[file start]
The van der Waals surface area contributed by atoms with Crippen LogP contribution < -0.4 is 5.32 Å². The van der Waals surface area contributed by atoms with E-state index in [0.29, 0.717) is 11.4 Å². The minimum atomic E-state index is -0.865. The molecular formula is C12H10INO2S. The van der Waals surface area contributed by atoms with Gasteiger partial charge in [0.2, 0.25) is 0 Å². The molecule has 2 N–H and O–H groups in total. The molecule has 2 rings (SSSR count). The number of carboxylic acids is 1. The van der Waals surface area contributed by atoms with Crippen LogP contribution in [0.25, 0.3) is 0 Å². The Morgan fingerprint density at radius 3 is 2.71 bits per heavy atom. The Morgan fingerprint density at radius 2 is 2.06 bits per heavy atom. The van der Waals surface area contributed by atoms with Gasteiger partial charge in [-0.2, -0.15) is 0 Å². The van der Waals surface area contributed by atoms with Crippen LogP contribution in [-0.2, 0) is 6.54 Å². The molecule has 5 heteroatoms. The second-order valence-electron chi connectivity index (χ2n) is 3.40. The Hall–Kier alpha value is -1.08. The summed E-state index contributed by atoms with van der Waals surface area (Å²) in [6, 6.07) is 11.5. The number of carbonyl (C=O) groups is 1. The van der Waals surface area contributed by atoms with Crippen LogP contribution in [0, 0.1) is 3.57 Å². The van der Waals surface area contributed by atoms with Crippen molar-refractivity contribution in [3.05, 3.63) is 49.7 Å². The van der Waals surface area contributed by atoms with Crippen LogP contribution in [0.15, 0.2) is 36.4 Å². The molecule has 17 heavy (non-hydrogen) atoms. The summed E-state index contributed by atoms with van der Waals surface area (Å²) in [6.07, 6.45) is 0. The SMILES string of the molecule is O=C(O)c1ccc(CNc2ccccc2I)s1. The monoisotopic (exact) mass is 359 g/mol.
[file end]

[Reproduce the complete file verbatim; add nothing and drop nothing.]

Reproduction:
The van der Waals surface area contributed by atoms with Crippen LogP contribution < -0.4 is 5.32 Å². The van der Waals surface area contributed by atoms with E-state index in [0.29, 0.717) is 11.4 Å². The minimum atomic E-state index is -0.865. The molecular formula is C12H10INO2S. The van der Waals surface area contributed by atoms with Gasteiger partial charge in [0.2, 0.25) is 0 Å². The molecule has 2 N–H and O–H groups in total. The molecule has 2 rings (SSSR count). The number of carboxylic acids is 1. The van der Waals surface area contributed by atoms with Crippen LogP contribution in [0.25, 0.3) is 0 Å². The Morgan fingerprint density at radius 3 is 2.71 bits per heavy atom. The Morgan fingerprint density at radius 2 is 2.06 bits per heavy atom. The van der Waals surface area contributed by atoms with Gasteiger partial charge in [-0.2, -0.15) is 0 Å². The van der Waals surface area contributed by atoms with Crippen LogP contribution in [-0.2, 0) is 6.54 Å². The molecule has 5 heteroatoms. The second-order valence-electron chi connectivity index (χ2n) is 3.40. The Hall–Kier alpha value is -1.08. The summed E-state index contributed by atoms with van der Waals surface area (Å²) in [6, 6.07) is 11.5. The number of carbonyl (C=O) groups is 1. The van der Waals surface area contributed by atoms with Crippen LogP contribution in [0, 0.1) is 3.57 Å². The van der Waals surface area contributed by atoms with Crippen molar-refractivity contribution in [3.05, 3.63) is 49.7 Å². The van der Waals surface area contributed by atoms with Crippen LogP contribution in [0.15, 0.2) is 36.4 Å². The molecule has 17 heavy (non-hydrogen) atoms. The summed E-state index contributed by atoms with van der Waals surface area (Å²) in [6.07, 6.45) is 0. The SMILES string of the molecule is O=C(O)c1ccc(CNc2ccccc2I)s1. The monoisotopic (exact) mass is 359 g/mol.